Writers Write is your one-stop resource for writers. Use these 45 ways to avoid using the word ‘very’ to improve your writing.
According to Collins Dictionary: ‘Padding is unnecessary words or information used to make a piece of writing or a speech longer. Synonyms include: waffle, hot air, verbiage, wordiness.’
Adding modifiers, qualifiers, and unnecessary adverbs and adjectives, weakens your writing. There may be times when you need them, and when you do, use them. If you choose strong, appropriate nouns and verbs, you will need to use them less often.
This post gives you 45 ways to avoid using the padding word ‘very’.
Three Telling Quotes About ‘Very’
- “Substitute ‘damn’ every time you’re inclined to write ‘very;’ your editor will delete it and the writing will be just as it should be. ~Mark Twain
- “‘Very’ is the most useless word in the English language and can always come out. More than useless, it is treacherous because it invariably weakens what it is intended to strengthen.” ~Florence King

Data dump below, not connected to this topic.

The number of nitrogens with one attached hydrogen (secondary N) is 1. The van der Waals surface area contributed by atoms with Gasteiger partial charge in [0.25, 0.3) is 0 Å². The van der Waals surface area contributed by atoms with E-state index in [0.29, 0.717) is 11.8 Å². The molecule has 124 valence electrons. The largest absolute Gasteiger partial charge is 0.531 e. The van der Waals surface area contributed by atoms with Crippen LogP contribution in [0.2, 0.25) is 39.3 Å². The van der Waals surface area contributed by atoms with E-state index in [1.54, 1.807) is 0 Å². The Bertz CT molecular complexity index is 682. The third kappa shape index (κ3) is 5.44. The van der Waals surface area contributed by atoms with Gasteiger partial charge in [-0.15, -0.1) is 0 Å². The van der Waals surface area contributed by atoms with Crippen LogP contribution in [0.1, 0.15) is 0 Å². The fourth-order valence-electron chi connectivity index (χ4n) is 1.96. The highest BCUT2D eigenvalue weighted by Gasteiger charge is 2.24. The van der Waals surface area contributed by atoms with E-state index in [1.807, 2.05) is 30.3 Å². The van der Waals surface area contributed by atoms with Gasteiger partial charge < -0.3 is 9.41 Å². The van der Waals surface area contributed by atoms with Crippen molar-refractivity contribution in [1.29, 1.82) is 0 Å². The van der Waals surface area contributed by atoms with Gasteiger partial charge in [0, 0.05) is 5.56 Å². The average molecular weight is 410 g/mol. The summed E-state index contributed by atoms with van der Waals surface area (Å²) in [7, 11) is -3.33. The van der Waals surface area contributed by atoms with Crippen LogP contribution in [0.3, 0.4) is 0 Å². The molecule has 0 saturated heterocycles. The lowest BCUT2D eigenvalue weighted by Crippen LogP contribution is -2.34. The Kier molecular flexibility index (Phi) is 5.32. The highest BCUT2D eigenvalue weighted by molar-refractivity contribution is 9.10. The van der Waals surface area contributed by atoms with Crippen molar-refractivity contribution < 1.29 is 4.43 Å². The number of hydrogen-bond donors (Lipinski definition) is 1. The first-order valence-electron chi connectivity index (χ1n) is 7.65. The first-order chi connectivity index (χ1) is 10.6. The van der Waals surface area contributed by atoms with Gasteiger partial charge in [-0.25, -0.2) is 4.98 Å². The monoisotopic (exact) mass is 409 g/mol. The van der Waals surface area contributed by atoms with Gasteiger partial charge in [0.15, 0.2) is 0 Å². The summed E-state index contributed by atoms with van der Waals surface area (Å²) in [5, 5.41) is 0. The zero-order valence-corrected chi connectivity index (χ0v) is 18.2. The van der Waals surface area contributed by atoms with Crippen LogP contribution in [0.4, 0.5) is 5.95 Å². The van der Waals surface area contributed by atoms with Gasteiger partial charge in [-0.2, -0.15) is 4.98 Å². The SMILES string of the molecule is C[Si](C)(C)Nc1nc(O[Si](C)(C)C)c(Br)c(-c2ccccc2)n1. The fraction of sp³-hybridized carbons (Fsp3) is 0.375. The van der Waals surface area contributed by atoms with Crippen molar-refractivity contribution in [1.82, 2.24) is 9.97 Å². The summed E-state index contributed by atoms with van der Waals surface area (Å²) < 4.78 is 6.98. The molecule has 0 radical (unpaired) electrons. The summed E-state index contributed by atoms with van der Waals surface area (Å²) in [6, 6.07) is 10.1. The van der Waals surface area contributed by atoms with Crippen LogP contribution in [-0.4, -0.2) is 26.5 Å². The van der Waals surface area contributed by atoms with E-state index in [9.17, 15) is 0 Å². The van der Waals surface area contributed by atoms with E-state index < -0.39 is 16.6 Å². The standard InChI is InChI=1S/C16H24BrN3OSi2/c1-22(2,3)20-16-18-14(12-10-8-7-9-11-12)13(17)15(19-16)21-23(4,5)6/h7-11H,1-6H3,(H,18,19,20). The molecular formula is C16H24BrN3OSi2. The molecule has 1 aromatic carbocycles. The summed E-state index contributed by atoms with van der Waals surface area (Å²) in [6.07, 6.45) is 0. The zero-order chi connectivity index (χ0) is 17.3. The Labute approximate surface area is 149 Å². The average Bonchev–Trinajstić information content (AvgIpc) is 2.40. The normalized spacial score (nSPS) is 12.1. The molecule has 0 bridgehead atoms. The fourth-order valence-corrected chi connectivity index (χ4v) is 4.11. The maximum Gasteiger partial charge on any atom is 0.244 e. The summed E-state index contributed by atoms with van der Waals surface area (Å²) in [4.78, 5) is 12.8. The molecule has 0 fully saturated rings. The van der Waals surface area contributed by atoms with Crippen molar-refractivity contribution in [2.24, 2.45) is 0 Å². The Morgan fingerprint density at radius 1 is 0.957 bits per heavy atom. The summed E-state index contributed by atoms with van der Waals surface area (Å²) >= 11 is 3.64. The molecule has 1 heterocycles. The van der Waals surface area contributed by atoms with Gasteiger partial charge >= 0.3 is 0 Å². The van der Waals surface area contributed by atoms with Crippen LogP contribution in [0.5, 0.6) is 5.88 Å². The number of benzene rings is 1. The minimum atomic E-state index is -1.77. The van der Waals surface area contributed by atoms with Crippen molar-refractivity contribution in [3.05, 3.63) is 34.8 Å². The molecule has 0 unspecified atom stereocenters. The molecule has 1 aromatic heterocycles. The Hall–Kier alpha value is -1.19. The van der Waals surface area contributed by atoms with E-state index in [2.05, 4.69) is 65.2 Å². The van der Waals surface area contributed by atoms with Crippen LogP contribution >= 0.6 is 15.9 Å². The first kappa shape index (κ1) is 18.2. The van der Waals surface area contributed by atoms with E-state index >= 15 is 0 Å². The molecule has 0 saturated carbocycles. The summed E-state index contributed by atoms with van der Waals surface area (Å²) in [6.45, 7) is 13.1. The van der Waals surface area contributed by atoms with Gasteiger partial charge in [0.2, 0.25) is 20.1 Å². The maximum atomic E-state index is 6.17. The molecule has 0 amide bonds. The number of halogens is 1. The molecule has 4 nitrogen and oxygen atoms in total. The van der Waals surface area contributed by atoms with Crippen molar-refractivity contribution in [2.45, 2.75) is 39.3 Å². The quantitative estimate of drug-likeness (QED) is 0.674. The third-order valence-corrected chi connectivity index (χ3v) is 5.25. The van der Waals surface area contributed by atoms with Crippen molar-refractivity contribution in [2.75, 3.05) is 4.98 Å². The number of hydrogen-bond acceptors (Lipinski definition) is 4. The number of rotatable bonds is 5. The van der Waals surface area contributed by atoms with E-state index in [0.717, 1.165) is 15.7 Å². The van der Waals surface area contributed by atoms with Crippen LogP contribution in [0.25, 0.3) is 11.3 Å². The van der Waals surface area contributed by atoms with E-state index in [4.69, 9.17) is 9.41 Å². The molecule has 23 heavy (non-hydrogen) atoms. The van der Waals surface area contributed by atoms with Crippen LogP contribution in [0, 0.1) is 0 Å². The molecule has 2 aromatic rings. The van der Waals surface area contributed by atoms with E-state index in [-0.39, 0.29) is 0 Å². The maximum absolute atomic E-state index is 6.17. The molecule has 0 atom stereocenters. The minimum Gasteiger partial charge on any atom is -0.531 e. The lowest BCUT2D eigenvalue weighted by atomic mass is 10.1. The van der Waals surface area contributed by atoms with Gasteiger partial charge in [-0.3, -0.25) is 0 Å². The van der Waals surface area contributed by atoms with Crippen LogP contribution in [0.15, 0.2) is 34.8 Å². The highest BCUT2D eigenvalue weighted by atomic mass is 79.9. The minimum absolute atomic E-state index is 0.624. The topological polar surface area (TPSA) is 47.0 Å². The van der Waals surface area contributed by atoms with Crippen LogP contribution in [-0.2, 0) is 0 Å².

- “So avoid using the word ‘very’ because it’s lazy. A man is not very tired, he is exhausted. Don’t use very sad, use morose. Language was invented for one reason, boys – to woo women – and, in that endeavour, laziness will not do. It also won’t do in your essays.” ~N.H. Kleinbaum
45 Ways To Avoid Using The Word ‘Very’
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© Amanda Patterson